How Can You Boost Employee Longevity? It’s easy. Hire the right people and give them a reason—or two—to stay.
by Teresa Fausey
According to the Gallup Employee Engagement Index, only about 30 percent
of employees are engaged in their work.
Although employee longevity has increased a bit over the past few years, there’s still no guarantee that smart, passionate people won’t make the leap from an organization where they’re unhappy to one that seems to offer greener pastures. The days of retiring with a gold watch from your first job aren’t likely to return—and that’s not really what anybody is shooting for. What most companies want is a stable workforce made up of employees who have a commitment to the company, understand its mission, share its vision and possess enough knowledge (the kind that comes with experience) to contribute in meaningful ways and mentor new hires.
Recruiting, hiring and training people can be expensive and disruptive to your business. High turnover becomes demoralizing—and contagious. The larger the exodus, the more remaining employees begin to think, “Maybe it’s time to go.” It’s just human nature. High turnover, whether people are laid off or leave voluntarily, causes those left behind stress and anxiety. One way of dealing with that discomfort is to disengage. Another way is to leave.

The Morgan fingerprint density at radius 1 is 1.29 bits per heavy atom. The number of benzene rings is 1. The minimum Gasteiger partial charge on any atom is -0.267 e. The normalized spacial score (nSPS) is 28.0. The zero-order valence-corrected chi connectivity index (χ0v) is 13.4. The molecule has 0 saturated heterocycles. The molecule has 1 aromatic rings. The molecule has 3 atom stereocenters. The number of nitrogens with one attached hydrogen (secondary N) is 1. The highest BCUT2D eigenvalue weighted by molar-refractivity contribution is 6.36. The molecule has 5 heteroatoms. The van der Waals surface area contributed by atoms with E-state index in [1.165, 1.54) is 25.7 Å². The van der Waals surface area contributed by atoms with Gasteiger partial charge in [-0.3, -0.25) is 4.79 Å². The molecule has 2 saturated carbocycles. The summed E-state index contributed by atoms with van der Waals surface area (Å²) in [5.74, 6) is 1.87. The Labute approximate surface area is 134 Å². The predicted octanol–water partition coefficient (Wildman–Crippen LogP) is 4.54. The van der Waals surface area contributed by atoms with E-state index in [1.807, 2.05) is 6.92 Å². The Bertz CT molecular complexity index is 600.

And face it, if people are happy as part of your team—if they are challenged and engaged by their work, have real opportunities to learn and grow professionally, are respected and appreciated by their bosses and know their contribution matters—they’ll want to stay. And their friends and family members will want to join your team, too. Yes, you’ll need reasonable pay and benefits, but they’re not generally what prompt employees to stay or go. It’s the day-to-day work experience—how empowered, supported and trusted each employee feels—that affects employee longevity most.
But there is good news.
If you’re not satisfied with your current employee longevity rate or level of employee engagement, you can fix the problem…and here’s how: